Thread lockers are adhesives that prevent threaded fasteners from loosening due to vibration, shock or thermal expansion. Both Loctite 246 and 243 are anaerobic adhesives, which means they cure in the absence of air.
Loctite 243 is an ideal general-purpose thread locker, capable of withstanding moderate shock and temperature variations. Loctite 246 may be more suited to heavy-duty applications, high temperatures or corrosive environments.
In this article, I will compare two popular medium-strength blue thread lockers, Loctite 246 Vs. 243.
Read More: Loctite 242 vs. 243
Loctite 246 Vs. 243
Overview of Loctite 246
Loctite 246 is commonly used in various industries, including automotive, aerospace, and industrial manufacturing. It is a medium-strength blue thread locker that works on all metals and is tolerant of minor contamination due to industrial oils.
Loctite 246 can be applied before or after assembly and disassembled with hand tools. It has a high resistance to shock, vibration and stress levels and can withstand temperatures up to 230°C (446°F).
Loctite 246 is specially formulated for heavy-duty applications, such as bolts used in transmissions, construction equipment or railroad assemblies. It does not contain any solvents and has a longer shelf life than other thread lockers.
Read More: Loctite 7471 Vs. 7649
Overview of Loctite 243
Loctite 243 is a reliable and medium-strength thread locker adhesive that provides a strong and removable bond. It is designed for locking and sealing threaded fasteners between 1/4″ and 3/4″ (6 to 20 mm).
Loctite 243 is a blue liquid adhesive that is applied using a dropper or brush. It is an oil-tolerant, removable, medium-strength blue thread locker.
It works on all metals, including passive substrates such as stainless steel, aluminum and plated surfaces. It is proven to be tolerant of minor contamination due to industrial oils, e.g., motor oils, corrosion prevention oils and cutting fluid.
Read More: Loctite 248 Vs. 243
Comparison Between Loctite 246 and Loctite 243
|Feature||Loctite 246||Loctite 243|
|Viscosity (cP)||1,000 – 5,000||1,000 – 5,000|
|Torque Range||100 to 1,000 ft-lbs (135 to 1,356 N-m)||100 to 3,000 ft-lbs (135 to 4,072 N-m)|
|Temperature Resistance||-65°F to 450°F (-54°C to 232°C)||-65°F to 360°F (-54°C to 182°C)|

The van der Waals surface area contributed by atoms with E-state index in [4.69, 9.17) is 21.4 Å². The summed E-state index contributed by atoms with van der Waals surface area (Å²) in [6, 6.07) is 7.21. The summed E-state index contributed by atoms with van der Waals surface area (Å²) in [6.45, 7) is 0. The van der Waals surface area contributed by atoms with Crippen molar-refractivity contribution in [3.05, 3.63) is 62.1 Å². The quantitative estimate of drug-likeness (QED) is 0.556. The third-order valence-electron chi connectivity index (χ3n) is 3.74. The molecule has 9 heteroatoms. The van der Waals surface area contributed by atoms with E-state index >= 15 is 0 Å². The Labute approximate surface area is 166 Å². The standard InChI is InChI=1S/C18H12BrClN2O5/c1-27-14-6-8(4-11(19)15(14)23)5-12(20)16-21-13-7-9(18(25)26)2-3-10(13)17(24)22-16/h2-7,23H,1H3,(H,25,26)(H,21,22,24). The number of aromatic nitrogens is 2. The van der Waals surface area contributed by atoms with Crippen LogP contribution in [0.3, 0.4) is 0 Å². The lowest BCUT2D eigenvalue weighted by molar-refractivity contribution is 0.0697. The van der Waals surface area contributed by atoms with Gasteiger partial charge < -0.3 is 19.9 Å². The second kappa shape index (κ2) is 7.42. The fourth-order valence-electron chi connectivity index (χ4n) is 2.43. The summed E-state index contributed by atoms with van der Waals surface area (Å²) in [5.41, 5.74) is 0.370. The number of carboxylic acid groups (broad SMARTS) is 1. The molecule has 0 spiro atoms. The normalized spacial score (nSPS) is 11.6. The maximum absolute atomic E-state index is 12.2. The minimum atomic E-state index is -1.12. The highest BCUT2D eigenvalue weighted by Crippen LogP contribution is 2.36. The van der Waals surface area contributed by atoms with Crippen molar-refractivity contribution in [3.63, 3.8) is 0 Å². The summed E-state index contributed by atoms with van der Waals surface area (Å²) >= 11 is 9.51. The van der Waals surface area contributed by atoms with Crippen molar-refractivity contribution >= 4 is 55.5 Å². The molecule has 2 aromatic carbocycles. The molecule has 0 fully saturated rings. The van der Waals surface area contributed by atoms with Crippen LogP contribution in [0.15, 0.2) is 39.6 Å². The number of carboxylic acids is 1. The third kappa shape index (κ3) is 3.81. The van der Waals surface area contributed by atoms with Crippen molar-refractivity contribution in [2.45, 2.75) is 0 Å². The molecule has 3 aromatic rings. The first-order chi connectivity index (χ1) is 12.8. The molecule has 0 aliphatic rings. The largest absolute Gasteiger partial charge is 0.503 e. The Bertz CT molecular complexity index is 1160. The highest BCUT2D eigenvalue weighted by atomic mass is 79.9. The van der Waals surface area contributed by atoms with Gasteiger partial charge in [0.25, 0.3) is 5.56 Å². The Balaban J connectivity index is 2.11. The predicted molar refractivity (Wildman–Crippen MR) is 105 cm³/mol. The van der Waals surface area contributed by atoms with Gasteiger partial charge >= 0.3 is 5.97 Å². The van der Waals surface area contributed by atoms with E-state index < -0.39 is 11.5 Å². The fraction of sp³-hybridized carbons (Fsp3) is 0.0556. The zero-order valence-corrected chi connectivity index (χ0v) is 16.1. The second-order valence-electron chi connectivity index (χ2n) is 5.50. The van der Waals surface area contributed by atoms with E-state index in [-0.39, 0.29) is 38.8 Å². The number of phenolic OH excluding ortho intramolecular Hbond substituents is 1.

|Removal||Removable with heat and tools||Removable with heat and tools|
Which One Should You Use? Loctite 246 or Loctite 243?
Both Loctite 243 and Loctite 246 are high-performance thread lockers that offer reliable and secure fastenings. However, Loctite 246 is more suitable for more extreme conditions, while Loctite 243 is better for general-purpose applications. Ultimately, it depends on the specific requirements of your application.
If you are working on a project that requires a medium-strength thread locker, Loctite 243 is the best choice. It is easy to use, provides a reliable seal, and can be removed using hand tools.
If you need a high-strength thread locker that can withstand extreme conditions, Loctite 246 is the way to go. While it requires more effort to disassemble, it provides a stronger bond that will hold up over time.
Read More: Loctite 243 vs. 263
Is Loctite 243 Removable?
Yes, Loctite 243 is removable. However, it is recommended that it be removed with hand tools in an inert environment.
Does Loctite 243 Work on Stainless Steel?
Yes, Loctite 243 works on stainless steel. It works on all metals, including passive substrates such as stainless steel, aluminum and plated surfaces.
Both Loctite 246 and 243 are reliable thread locker adhesives that can provide a strong seal for your threaded fasteners.
A good-general purpose thread locker that can handle moderate shock and temperature variations is Loctite 243. Loctite 246 may be a better choice if you need a thread locker that can handle heavy-duty applications, high temperatures, or corrosive environments.
Here, I tried to make a comparison between Loctite 246 Vs. 243, to help you understand their differences. Hopefully, now you have a good overview of them.